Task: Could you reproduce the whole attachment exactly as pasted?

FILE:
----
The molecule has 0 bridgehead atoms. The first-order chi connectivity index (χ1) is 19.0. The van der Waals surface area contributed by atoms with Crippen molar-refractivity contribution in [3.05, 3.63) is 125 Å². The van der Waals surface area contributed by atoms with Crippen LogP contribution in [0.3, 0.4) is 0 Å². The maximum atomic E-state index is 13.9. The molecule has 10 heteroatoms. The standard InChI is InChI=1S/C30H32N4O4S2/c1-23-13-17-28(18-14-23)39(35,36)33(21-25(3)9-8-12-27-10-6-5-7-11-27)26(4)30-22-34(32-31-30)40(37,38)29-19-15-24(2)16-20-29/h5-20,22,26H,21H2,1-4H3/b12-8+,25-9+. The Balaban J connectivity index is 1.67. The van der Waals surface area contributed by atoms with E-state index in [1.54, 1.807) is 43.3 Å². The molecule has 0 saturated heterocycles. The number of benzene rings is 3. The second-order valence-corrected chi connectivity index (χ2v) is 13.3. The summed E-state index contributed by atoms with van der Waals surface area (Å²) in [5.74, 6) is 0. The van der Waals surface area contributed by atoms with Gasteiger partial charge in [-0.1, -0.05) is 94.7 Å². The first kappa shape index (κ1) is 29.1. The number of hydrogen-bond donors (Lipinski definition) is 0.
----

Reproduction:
The molecule has 0 bridgehead atoms. The first-order chi connectivity index (χ1) is 19.0. The van der Waals surface area contributed by atoms with Crippen molar-refractivity contribution in [3.05, 3.63) is 125 Å². The van der Waals surface area contributed by atoms with Crippen LogP contribution in [0.3, 0.4) is 0 Å². The maximum atomic E-state index is 13.9. The molecule has 10 heteroatoms. The standard InChI is InChI=1S/C30H32N4O4S2/c1-23-13-17-28(18-14-23)39(35,36)33(21-25(3)9-8-12-27-10-6-5-7-11-27)26(4)30-22-34(32-31-30)40(37,38)29-19-15-24(2)16-20-29/h5-20,22,26H,21H2,1-4H3/b12-8+,25-9+. The Balaban J connectivity index is 1.67. The van der Waals surface area contributed by atoms with E-state index in [1.54, 1.807) is 43.3 Å². The molecule has 0 saturated heterocycles. The number of benzene rings is 3. The second-order valence-corrected chi connectivity index (χ2v) is 13.3. The summed E-state index contributed by atoms with van der Waals surface area (Å²) in [5.74, 6) is 0. The van der Waals surface area contributed by atoms with Gasteiger partial charge in [-0.1, -0.05) is 94.7 Å². The first kappa shape index (κ1) is 29.1. The number of hydrogen-bond donors (Lipinski definition) is 0.